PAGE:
We Happy Few puts a new face on survival, but it’s not ready for its close-up yet

Ode to No Joy

When it took the stage at Microsoft’s E3 presentation this year, Compulsion Games’ We Happy Few was easily one of the most intriguing titles of the show, promising a trippy story set in the drug-addled English township of Wellington Wells. As such, I was rather excited to take on the task of previewing the game with a press-access build we received. 

Cut to today, and while I’m not exactly chuffed that We Happy Few is a far different game than the one that I was initially expecting (maybe I should’ve read Ben’s take first), it has been a pleasant surprise, even if it isn’t quite ready for prime time.

To be fair, the game feeling half-done is entirely expected. The current build released to Steam Early Access and the Xbox One Preview Program is missing roughly half of its planned content, including the three-character story mode that caught so much attention at E3.

That in mind, I can’t recommend anyone who was hoping for the next BioShock pick up the game at this point in time. For that matter, the rough edges and very “alpha quality” of this version would be a tough sell for anyone not prepared to play a decidedly unfinished game. This is no thinly disguised premium demo, folks, so keep that in mind before you buy.

Those who do take the plunge, however, get to faff about in one of the most attractive survival games I’ve yet seen, one that’s already setting itself apart thanks to its key twist.

That twist, if you’ve been paying attention, is Joy. It’s a pill that every resident of Wellington Wells has to pop on the regular, in order to stay hopped-up enough to not remember the Very Bad Thing they did in the past, during an apparent German Occupation of England some years back. Your character is a “Downer,” one of the un-happy few that have gone off their meds, and in doing so pose so much of a threat to the status quo that they’re hunted down mercilessly.

Joy is the key to doing what needs to be done in Wellington Wells, as most major activities and quests require you to get out of your Downer ghetto and infiltrate the town proper, where you must act properly baked out of your goddamn skull or else be brutally murdered. The addition of this “social stealth” adds a new, intriguing dimension to otherwise by-the-numbers survival game mechanics, as well as facilitating a mode of play beyond the usual scavenge-and-craft rhythm that — let’s be honest — isn’t all that different from what else is available in any number of survival titles currently available (especially if you’re on PC).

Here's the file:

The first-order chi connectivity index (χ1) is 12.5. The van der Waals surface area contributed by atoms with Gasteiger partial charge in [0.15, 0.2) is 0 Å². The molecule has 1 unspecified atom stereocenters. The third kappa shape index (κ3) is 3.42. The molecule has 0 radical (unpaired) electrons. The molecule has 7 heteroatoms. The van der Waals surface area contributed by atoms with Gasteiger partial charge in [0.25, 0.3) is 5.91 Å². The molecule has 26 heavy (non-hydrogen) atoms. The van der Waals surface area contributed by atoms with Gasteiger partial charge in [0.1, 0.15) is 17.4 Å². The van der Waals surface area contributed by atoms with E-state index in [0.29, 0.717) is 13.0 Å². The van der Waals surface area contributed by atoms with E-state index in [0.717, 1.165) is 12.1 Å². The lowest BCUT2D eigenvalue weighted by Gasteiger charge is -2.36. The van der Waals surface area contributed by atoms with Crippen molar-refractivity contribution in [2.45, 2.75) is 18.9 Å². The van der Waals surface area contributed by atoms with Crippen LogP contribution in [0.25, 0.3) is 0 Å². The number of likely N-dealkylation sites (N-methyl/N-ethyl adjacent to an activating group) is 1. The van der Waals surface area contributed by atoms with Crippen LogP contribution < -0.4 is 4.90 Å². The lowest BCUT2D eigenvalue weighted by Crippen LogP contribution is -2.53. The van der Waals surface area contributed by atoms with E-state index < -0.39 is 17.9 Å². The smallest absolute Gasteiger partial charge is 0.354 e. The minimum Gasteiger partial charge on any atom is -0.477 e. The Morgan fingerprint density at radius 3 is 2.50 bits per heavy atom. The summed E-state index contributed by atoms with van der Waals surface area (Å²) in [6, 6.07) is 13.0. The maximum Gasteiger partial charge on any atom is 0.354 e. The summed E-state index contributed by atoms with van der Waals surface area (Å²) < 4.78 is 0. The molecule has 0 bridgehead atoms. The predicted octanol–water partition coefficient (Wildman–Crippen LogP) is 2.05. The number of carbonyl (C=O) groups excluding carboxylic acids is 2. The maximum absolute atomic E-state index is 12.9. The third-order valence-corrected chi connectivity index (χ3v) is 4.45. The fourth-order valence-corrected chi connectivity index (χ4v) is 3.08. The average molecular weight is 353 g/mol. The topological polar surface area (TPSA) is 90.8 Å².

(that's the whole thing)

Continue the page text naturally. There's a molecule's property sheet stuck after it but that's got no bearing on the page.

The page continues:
The downside here is that the unfinished state of the game means that those by-the-numbers survival game mechanics are pretty much the only thing really in the game at the moment, and without the additional hook of the narrative, or the polish needed to make the social stealth elements really shine (currently it’s quite hard to figure out just how the AI sees through your behavior or not, making infiltration a roll of the dice more than a coherent strategy), We Happy Few is a pretty, but tedious and repetitive in anything approaching a long stretch.

For one, the survival aspects, particularly the bog-standard meters to measure hunger, fatigue, and thirst, aren’t balanced too well, yet. At the moment my character loses water and food so quickly that I have to wonder if he’s part-sieve, which puts a damper on most activities. The need to return to your safehouse to sleep also puts more limits on your travel range. Questing in the procedurally generated landscape makes for a lot of aimless wandering, as well, so you’ll waste even more time tracking back and forth looking for the resources you need to craft a needed item.

Of course, that’s to be expected since the game is unfinished, so it doesn’t feel right to pass judgment at this very early stage. And for what it’s worth, what’s there has stuck with me much more than pretty much every other survival game that I’ve tried. The need to blend into social situations through behavior reminds me of the more fun parts about playing DayZ (i.e. trying to get along with dangerous strangers who can murder you at any time), and the promise of the game’s story mode (the gloriously disturbing intro is in the early access build) is enough to get my hopes up for the full release, which is due sometime next year.

Until then, though, it’s best to hold off and wait.

Josh Tolentino
When not posting about Japanese games or Star Trek, Josh served as Managing Editor for Japanator. Now he mostly writes for Destructoid's buddies at Siliconera, but pops back in on occasion.